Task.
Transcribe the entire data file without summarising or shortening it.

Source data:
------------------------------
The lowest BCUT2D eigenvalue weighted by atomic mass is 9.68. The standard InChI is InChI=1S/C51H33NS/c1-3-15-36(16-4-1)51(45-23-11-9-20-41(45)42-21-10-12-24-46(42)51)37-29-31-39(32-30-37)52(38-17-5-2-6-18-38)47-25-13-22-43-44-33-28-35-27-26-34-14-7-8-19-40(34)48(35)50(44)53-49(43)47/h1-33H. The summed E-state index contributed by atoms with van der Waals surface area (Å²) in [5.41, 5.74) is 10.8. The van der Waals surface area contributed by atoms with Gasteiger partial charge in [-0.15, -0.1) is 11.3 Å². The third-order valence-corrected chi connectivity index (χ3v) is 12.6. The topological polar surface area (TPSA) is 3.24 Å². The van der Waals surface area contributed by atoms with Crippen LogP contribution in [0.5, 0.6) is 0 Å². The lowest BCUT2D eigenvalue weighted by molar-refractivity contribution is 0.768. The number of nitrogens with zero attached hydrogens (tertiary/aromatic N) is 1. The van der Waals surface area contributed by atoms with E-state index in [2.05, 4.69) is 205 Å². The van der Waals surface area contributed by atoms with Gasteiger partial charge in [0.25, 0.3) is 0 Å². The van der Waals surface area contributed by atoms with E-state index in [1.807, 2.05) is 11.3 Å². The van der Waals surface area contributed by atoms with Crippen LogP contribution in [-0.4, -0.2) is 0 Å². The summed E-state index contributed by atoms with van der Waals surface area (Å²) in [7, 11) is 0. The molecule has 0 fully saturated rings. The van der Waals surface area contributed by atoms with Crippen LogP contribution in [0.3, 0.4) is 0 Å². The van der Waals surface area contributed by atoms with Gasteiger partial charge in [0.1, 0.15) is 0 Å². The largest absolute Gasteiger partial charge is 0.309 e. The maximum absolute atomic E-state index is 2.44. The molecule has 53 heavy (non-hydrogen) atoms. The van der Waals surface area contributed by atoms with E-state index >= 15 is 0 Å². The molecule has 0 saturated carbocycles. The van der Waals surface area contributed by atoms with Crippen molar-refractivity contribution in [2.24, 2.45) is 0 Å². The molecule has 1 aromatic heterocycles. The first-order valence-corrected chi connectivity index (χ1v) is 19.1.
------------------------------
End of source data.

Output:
The lowest BCUT2D eigenvalue weighted by atomic mass is 9.68. The standard InChI is InChI=1S/C51H33NS/c1-3-15-36(16-4-1)51(45-23-11-9-20-41(45)42-21-10-12-24-46(42)51)37-29-31-39(32-30-37)52(38-17-5-2-6-18-38)47-25-13-22-43-44-33-28-35-27-26-34-14-7-8-19-40(34)48(35)50(44)53-49(43)47/h1-33H. The summed E-state index contributed by atoms with van der Waals surface area (Å²) in [5.41, 5.74) is 10.8. The van der Waals surface area contributed by atoms with Gasteiger partial charge in [-0.15, -0.1) is 11.3 Å². The third-order valence-corrected chi connectivity index (χ3v) is 12.6. The topological polar surface area (TPSA) is 3.24 Å². The van der Waals surface area contributed by atoms with Crippen LogP contribution in [0.5, 0.6) is 0 Å². The lowest BCUT2D eigenvalue weighted by molar-refractivity contribution is 0.768. The number of nitrogens with zero attached hydrogens (tertiary/aromatic N) is 1. The van der Waals surface area contributed by atoms with E-state index in [2.05, 4.69) is 205 Å². The van der Waals surface area contributed by atoms with Gasteiger partial charge in [0.25, 0.3) is 0 Å². The van der Waals surface area contributed by atoms with E-state index in [1.807, 2.05) is 11.3 Å². The van der Waals surface area contributed by atoms with Crippen LogP contribution in [-0.4, -0.2) is 0 Å². The summed E-state index contributed by atoms with van der Waals surface area (Å²) in [7, 11) is 0. The molecule has 0 fully saturated rings. The van der Waals surface area contributed by atoms with Crippen LogP contribution in [0.3, 0.4) is 0 Å². The van der Waals surface area contributed by atoms with Gasteiger partial charge in [0.1, 0.15) is 0 Å². The largest absolute Gasteiger partial charge is 0.309 e. The maximum absolute atomic E-state index is 2.44. The molecule has 53 heavy (non-hydrogen) atoms. The van der Waals surface area contributed by atoms with E-state index >= 15 is 0 Å². The molecule has 0 saturated carbocycles. The van der Waals surface area contributed by atoms with Crippen molar-refractivity contribution in [2.24, 2.45) is 0 Å². The molecule has 1 aromatic heterocycles. The first-order valence-corrected chi connectivity index (χ1v) is 19.1.